Caregivers: Ways to BITE BACK
Supporting and caring for a loved one with blood cancer can be a very meaningful experience, but it can also be challenging and stressful at times. Depending on your loved one’s needs, you may be offering emotional support, navigating health insurance and financial matters, accompanying your loved one to doctor’s appointments or helping manage paperwork such as health records and test results. You may be a son or a daughter, a husband, partner or a wife, an in-law, or a friend. You may live together, nearby, or far away. If you're helping provide regular care to your loved one, you are filling the role of a caregiver.
Following are some tips and information to help you manage this important role:
Help Your Loved One Maintain Independence: It’s important to recognize that your loved one has the right to make decisions about his or her life (if he/she is an adult). There are so many things that your loved one cannot control right now about the course of his/her illness such as physical changes, prognosis, etc. Respect your loved one’s desire to maintain independence and continue making decisions about their life in the areas he or she is able to control.
Empower Your Loved One: If your loved is well enough to continue certain activities, such as managing bills, cooking, taking care of household needs, offer him or her encouragement to do so. Empowering your loved one to maintain independence will go a long way to helping him or her feel better about some of the activities he or she may have had to give up or ask for help to complete.
Create a System: Caregiving can be overwhelming, particularly when you are incorporating your caregiving tasks into an already busy schedule. To stay organized, keep a calendar and/or list of the caregiving tasks you need to manage and prioritize those that are most time sensitive or important. Sit down with your loved one and map out the needs for the week and the month – doctor’s appointments, shopping needs, medication needs, etc. While there will be times that things come up unexpectedly, mapping out the things you know must get done can decrease your stress load. Don’t be afraid to ask for help if you need it. Review the list and identify tasks that can be delegated to other members of your loved one’s support group such as friends, family members, community organization volunteers, etc.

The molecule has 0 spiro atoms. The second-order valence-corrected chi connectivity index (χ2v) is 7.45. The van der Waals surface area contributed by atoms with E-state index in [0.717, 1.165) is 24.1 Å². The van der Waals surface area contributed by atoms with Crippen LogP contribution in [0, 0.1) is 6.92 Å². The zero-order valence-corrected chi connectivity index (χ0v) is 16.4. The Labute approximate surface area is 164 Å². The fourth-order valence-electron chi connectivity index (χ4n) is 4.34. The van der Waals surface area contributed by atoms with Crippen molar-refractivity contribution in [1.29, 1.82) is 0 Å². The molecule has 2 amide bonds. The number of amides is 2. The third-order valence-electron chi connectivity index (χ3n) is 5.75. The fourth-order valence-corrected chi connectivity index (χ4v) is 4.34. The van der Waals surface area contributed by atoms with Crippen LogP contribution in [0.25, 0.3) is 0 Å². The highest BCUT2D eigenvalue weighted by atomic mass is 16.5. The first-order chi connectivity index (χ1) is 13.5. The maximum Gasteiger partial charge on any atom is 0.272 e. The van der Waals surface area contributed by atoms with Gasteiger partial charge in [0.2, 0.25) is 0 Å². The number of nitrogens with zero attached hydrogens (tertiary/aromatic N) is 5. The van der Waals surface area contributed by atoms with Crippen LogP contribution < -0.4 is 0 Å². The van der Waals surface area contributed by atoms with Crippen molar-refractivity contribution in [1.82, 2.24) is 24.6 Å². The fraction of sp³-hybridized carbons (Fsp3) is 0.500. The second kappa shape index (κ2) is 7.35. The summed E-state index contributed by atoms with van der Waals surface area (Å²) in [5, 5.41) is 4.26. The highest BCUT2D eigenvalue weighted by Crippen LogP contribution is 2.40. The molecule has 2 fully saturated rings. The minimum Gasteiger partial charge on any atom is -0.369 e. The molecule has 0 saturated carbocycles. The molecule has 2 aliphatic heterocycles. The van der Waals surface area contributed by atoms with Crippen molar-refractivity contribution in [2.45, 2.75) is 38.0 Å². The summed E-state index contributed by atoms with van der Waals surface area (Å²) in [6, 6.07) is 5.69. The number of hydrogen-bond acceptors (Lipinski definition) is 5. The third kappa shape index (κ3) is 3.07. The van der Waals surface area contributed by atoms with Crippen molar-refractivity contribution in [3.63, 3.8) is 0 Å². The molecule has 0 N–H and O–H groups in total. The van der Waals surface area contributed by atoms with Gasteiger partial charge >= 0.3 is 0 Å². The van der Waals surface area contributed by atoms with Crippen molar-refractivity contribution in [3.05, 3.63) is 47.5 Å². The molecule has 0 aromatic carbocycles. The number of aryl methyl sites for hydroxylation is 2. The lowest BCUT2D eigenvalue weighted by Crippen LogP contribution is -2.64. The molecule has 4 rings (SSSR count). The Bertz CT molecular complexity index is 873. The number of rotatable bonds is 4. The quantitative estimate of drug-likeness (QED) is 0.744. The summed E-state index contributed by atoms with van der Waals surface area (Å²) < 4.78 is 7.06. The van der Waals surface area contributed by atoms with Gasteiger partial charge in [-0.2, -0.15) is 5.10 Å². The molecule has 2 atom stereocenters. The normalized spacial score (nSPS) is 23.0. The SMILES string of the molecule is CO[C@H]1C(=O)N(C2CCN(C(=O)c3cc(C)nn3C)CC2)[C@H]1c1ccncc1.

Managing Medical Care: Keeping track of medical records can be overwhelming, particularly when caring for someone with a serious illness such as blood cancer. You may find it helpful to keep a file or journal to keep track of your loved one’s medical appointments, test results, medication, side effects, new symptoms and questions to ask about at the next doctor’s appointment, important phone numbers, etc.
Knowledge is Power: Taking the time to better understand the type of blood cancer your loved has been diagnosed with, the course of treatment and the prognosis will make you a more effective caregiver. You can learn more about different types of blood cancer in the disease states (link) section of the Cancer Bites website. Ask the doctor about other resources where you can become more informed.
Know Your Boundaries: Being a caregiver can take its toll on your energy and emotions. It’s perfectly natural to feel frustrated and overwhelmed at times. When you are feeling this way, it may be a sign that you need to take a break and find ways to incorporate more time for self-care. Taking the time to address your personal needs, whatever they may be, will make you a better caregiver for your loved one. So make a point to schedule time for what you need – lunch with a friend, exercise, errands, etc. When you need support, turn to other people on your loved one’s caregiving team such as relatives, friends and health care professionals to help you cope.
Ask for Help: There are resources available via Cancer Bites patient advocacy partner to help caregivers who need additional support navigating insurance issues, help with every day activities, transportation, etc. Visit the resources section to learn more.
Planning for the Worst: If your loved one is very ill, it may be time to consider identifying a health care proxy and/or legal documents to communicate your loved one’s wishes when he or she is no longer able to do so. These details should be communicated to your loved one’s medical team.
Accepting Change and Limits: It is important to understand that your loved one may feel different from day to day. Changes in medication or treatment therapies can impact your loved ones energy levels, emotional well-being, and physical abilities etc. For example, your loved one may not be able to enjoy sharing in a meal you have helped prepare because they are feeling ill or loss of taste. Be patient, and do your best not to take things personally.
Laughter is the Best Medicine: Just because your loved one is ill, doesn’t mean that he or she has lost his ability to enjoy some of the activities that he or she has enjoyed in the past such as watching a film, listening to music, creative outlets and hobbies, etc. Try to help your loved one incorporate these activities to maintain a sense of normalcy and connection to their world beyond cancer.
Learn More: Visit the resources section to learn more about caregiver resources and support programs available via the Leukemia &Lymphoma Society, Lymphoma Research Foundation and the Multiple Myeloma Foundation.